Fiction Highlights: Review 31's Best Novels of 2016

by Review 31

As is customary at this time of year, we invited some of our regular contributors to look back over the past 12 months and select their literary highlights of 2016. They produced a varied and eclectic list of recommendations, ranging from Garth Greenwell’s poignant exploration of sexual identity to Yuri Herrera’s bleak panorama of urban decay; from Roger Lewinter’s meditations on the beauty of everyday objects to Madeleine Thien’s poignant exploration of history and memory; and a couple of more experimental works – by Alejandro Zambra and Jung Young Moon – that riff on the porous border between fiction and non-fiction. [read full essay]

Art and the 'Real'

Christoph Cox, Jenny Jaskey & Suhail Malik eds., Realism Materialism Art

reviewed by Hatty Nestor

Realism Materialism Art is an anthology of essays published by the Centre of Curatorial Studies at Bard College, New York, in conjunction with Sternberg Press. To uncover the relationship between realism and materialism within the sphere of art, the editors have selected a rich combination of exhibitions, talks and theorists through which to discuss current questions in critical theory. Featuring essays by Graham Harman, Boris Groys, Christoph Cox and Susan Schuppli, Realism Materialism Art... [read more]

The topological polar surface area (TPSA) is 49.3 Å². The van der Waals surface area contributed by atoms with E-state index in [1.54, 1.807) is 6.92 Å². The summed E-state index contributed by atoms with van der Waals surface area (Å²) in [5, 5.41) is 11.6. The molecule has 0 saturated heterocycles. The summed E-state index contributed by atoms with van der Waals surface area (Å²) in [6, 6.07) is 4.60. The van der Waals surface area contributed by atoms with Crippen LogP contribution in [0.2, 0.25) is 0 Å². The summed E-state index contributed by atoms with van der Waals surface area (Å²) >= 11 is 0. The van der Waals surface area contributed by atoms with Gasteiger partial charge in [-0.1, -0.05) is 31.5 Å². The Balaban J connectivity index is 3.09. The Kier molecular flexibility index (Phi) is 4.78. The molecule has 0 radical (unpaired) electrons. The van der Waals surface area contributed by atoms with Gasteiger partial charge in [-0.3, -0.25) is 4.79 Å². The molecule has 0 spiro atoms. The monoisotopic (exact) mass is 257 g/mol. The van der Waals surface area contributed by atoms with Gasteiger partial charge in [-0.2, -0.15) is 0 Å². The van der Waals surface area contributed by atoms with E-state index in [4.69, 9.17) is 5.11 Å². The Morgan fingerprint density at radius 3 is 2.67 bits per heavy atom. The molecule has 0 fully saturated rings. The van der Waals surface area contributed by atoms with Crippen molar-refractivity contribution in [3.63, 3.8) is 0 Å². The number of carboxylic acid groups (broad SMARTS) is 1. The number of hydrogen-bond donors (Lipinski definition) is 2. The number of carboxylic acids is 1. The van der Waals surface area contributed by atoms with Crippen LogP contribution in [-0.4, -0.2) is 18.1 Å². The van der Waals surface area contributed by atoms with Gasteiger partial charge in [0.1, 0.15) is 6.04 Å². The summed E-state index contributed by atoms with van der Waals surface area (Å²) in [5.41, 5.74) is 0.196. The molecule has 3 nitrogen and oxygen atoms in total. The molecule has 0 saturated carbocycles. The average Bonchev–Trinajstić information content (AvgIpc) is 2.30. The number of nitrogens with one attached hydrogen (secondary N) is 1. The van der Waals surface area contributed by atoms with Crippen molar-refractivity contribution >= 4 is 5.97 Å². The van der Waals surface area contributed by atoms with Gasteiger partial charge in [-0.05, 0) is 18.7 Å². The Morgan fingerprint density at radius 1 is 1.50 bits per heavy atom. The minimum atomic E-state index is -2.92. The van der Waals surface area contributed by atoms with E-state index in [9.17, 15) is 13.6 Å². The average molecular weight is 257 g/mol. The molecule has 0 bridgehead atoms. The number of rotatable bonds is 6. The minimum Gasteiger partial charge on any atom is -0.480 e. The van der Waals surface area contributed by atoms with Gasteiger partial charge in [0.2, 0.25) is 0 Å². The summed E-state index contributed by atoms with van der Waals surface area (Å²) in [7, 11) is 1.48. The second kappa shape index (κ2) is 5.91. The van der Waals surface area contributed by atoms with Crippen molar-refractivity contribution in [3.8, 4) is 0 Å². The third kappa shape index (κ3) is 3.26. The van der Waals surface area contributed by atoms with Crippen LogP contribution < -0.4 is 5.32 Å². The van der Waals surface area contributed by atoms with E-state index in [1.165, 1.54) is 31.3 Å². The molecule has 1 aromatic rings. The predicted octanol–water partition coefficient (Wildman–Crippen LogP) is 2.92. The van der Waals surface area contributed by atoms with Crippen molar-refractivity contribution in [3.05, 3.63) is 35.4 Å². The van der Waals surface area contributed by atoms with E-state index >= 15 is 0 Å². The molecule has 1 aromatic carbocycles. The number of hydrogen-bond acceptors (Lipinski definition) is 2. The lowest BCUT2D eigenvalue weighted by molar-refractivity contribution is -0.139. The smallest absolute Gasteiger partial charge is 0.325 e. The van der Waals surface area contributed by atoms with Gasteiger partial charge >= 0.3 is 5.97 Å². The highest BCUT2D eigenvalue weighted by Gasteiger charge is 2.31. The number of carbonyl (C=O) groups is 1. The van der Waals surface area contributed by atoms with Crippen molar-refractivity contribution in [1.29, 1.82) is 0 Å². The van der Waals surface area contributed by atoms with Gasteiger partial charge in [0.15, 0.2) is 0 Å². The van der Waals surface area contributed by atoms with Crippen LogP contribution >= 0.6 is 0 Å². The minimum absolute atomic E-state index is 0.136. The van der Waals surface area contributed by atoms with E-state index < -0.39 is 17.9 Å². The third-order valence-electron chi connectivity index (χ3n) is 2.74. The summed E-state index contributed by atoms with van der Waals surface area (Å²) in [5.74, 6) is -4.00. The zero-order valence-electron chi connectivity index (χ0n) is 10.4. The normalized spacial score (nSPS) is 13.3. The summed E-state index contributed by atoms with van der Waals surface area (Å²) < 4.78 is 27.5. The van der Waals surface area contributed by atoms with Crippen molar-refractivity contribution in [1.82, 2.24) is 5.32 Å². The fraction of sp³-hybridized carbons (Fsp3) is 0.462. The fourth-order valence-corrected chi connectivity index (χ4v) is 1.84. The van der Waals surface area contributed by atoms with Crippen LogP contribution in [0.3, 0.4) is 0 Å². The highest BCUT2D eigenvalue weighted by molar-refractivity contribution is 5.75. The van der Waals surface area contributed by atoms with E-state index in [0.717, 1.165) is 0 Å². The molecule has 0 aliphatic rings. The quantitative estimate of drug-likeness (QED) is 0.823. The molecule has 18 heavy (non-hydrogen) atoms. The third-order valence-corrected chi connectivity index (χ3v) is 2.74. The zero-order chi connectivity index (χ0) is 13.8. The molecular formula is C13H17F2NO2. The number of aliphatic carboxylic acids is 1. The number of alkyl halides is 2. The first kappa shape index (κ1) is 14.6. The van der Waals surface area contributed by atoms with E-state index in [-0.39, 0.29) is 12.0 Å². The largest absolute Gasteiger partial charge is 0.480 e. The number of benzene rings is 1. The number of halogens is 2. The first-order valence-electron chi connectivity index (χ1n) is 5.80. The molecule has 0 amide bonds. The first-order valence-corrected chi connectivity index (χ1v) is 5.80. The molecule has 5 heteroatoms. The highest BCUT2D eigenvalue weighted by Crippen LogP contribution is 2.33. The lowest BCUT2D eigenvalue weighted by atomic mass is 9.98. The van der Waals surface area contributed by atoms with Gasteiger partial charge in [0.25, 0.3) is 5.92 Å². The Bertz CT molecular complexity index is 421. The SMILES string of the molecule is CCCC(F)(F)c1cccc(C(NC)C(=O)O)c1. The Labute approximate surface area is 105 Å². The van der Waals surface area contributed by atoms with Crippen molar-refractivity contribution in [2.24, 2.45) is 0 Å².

‘Upturned carts, cobblestones, pieces of furniture...'

Eric Hazan, A History of the Barricade

reviewed by Ian Birchall

Barricades are even more old-fashioned than Jeremy Corbyn. They belong to an age before opinion polls and focus groups, when people simply took to the streets to fight for what they believed were their rights. Barricades were a means of defence, but they could be more than that, enabling a rebel population to trap forces with superior weaponry. In 1588 the inhabitants of Paris erected a network of barricades ‘so dense that soldiers were caught as if in a net, under fire from the barricades... [read more]
 

History on the Flip-side

Harry Harootunian, Marx After Marx: History and Time in the Expansion of Capital

reviewed by Marie Louise Krogh

The 7th of October 1917 marks the date of a ruptural reconfiguration not only of the social, economic and political history of Russia, but also of the intellectual landscape of Western Europe. Until this point European Marxists had – following some of Marx's own suggestions – seen the most 'advanced' capitalist economies as the inevitable site of the coming revolution. With the overthrow of the Tsar and the subsequent failure of the Bavarian Council Republic, all this changed. Western... [read more]

Of Slashes and Hyphens

Rachel Price, Planet/Cuba: Art, Culture, and the Future of the Island

reviewed by Dunja Fehimović

Rachel Price's Planet/Cuba is a timely, insightful and innovative study of contemporary Cuban culture. Nevertheless, the eye-catching cover and strikingly stark title of this significant text turn out to be its first stumbling blocks, establishing unfair and false expectations regarding the kind of relationship between Cuba and the world that it develops and that constitutes one of its most innovative proposals. The slash that separates the two nouns, also known by the telling technical name of... [read more]
 

Angst Squared

Francis O'Gorman, Worrying: A Literary and Cultural History

reviewed by Phil Jourdan